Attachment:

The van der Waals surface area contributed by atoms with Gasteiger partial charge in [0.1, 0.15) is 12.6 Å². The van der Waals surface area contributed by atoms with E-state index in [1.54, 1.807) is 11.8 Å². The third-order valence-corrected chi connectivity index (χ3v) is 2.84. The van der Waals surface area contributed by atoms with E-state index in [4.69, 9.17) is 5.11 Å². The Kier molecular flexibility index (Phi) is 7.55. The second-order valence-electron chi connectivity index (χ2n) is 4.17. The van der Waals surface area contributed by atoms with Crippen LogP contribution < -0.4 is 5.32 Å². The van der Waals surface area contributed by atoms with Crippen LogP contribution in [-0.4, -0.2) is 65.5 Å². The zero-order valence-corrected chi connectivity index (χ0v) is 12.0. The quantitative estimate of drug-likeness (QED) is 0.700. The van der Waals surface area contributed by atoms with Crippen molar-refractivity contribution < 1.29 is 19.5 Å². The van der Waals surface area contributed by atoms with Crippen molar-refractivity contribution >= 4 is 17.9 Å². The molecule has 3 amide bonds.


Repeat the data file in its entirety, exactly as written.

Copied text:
The van der Waals surface area contributed by atoms with Gasteiger partial charge in [0.1, 0.15) is 12.6 Å². The van der Waals surface area contributed by atoms with E-state index in [1.54, 1.807) is 11.8 Å². The third-order valence-corrected chi connectivity index (χ3v) is 2.84. The van der Waals surface area contributed by atoms with E-state index in [4.69, 9.17) is 5.11 Å². The Kier molecular flexibility index (Phi) is 7.55. The second-order valence-electron chi connectivity index (χ2n) is 4.17. The van der Waals surface area contributed by atoms with Crippen LogP contribution < -0.4 is 5.32 Å². The van der Waals surface area contributed by atoms with Crippen LogP contribution in [-0.4, -0.2) is 65.5 Å². The zero-order valence-corrected chi connectivity index (χ0v) is 12.0. The quantitative estimate of drug-likeness (QED) is 0.700. The van der Waals surface area contributed by atoms with Crippen molar-refractivity contribution < 1.29 is 19.5 Å². The van der Waals surface area contributed by atoms with Crippen molar-refractivity contribution >= 4 is 17.9 Å². The molecule has 3 amide bonds.